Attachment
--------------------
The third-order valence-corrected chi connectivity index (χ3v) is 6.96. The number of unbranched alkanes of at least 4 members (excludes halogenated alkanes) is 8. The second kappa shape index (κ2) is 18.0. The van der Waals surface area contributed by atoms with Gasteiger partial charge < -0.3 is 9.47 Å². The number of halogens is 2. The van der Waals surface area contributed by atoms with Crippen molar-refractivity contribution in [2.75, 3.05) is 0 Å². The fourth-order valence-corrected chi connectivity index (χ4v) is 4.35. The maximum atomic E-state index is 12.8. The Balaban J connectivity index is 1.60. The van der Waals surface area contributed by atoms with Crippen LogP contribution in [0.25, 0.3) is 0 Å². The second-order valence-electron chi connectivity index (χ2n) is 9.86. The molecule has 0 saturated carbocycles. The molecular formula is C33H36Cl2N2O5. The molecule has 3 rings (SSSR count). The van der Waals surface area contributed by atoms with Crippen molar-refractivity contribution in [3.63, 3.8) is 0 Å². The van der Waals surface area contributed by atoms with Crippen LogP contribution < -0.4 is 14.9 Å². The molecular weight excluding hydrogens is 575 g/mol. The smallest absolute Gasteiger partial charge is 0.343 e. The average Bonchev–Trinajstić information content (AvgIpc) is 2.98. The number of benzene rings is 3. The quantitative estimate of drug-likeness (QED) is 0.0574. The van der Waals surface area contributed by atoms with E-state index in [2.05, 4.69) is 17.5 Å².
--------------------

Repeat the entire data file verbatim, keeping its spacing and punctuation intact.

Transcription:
The third-order valence-corrected chi connectivity index (χ3v) is 6.96. The number of unbranched alkanes of at least 4 members (excludes halogenated alkanes) is 8. The second kappa shape index (κ2) is 18.0. The van der Waals surface area contributed by atoms with Gasteiger partial charge < -0.3 is 9.47 Å². The number of halogens is 2. The van der Waals surface area contributed by atoms with Crippen molar-refractivity contribution in [2.75, 3.05) is 0 Å². The fourth-order valence-corrected chi connectivity index (χ4v) is 4.35. The maximum atomic E-state index is 12.8. The Balaban J connectivity index is 1.60. The van der Waals surface area contributed by atoms with Crippen LogP contribution in [0.25, 0.3) is 0 Å². The second-order valence-electron chi connectivity index (χ2n) is 9.86. The molecule has 0 saturated carbocycles. The molecular formula is C33H36Cl2N2O5. The molecule has 3 rings (SSSR count). The van der Waals surface area contributed by atoms with Crippen molar-refractivity contribution in [3.63, 3.8) is 0 Å². The van der Waals surface area contributed by atoms with Crippen LogP contribution < -0.4 is 14.9 Å². The molecular weight excluding hydrogens is 575 g/mol. The smallest absolute Gasteiger partial charge is 0.343 e. The average Bonchev–Trinajstić information content (AvgIpc) is 2.98. The number of benzene rings is 3. The quantitative estimate of drug-likeness (QED) is 0.0574. The van der Waals surface area contributed by atoms with E-state index in [2.05, 4.69) is 17.5 Å².